Margaret:  People can start ordering copies of the anthology at the Awards Ceremony that will be held in Changing Hands Book Store on Thursday, September 27th, 2012 at 6:30 p.m. We hope it will be ready by the first of the year. We have received some great submissions that are in the process of being judged at this time. We will hold the annual contest every year and choose a beneficiary that promotes community awareness, assistance and cancer research.

Me:  What are you working on now in terms of writing?

Margaret:  I’m working on a mystery suspense thriller that also involves a heart transplant (can’t leave out the medical/nursing side of my brain).

Me:  Describe your writing process.

Margaret:  I write down ideas as they come to me. I keep notebooks with me everywhere–purse, car, by the bed, in the living room. I will use paper towels and napkins, if necessary. I’ll let them mull around for a while. Then I’ll write out a page or so of narrative outline. Then I start researching and writing scenes. Then more scenes to connect the other scenes and set up other scenes and resolve other scenes and so forth until we reach the end (we, meaning the characters and I together).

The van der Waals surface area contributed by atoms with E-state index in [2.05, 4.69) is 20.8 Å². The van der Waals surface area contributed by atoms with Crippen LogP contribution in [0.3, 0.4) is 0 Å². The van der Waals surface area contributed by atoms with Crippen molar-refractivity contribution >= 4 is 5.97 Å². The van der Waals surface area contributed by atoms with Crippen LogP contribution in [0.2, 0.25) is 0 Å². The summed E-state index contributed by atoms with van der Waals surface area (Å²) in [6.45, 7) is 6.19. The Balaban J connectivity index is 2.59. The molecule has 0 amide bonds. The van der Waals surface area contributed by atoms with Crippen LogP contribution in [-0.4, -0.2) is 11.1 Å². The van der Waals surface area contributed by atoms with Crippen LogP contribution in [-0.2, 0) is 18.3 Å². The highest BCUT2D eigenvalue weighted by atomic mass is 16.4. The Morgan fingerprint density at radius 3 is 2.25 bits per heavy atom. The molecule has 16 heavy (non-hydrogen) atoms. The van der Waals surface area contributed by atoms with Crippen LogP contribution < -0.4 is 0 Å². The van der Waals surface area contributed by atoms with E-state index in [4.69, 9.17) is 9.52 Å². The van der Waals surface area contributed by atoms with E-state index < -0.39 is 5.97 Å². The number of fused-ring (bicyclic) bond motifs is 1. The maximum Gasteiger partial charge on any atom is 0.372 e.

Me:  Finally, how important, in your view, is the role of a writer in today’s society?

Margaret:  No matter what genre the writer chooses to direct their pen or stroke their keys, they reflect the mores of the society they are in–their hopes, dreams, and desires, as well as their fears and dark thoughts. I feel it is our honor and duty to leave a legacy for future generations that they can learn from, be entertained by, and find inspiration in.

I don’t know about you, but I’m definitely going to take advantage of her free SAVE THE CHILD Kindle offer…and I can’t wait for her medical thriller. After all, I’m very taken with thrillers these days (I’m currently reading Truman Capote’s IN COLD BLOOD as part of my “Thriller Thursday” challenge) and I can count on hers being well researched! 

Originally posted 2012-08-24 06:00:54.

Contest Author Interview – Tristi Pinkston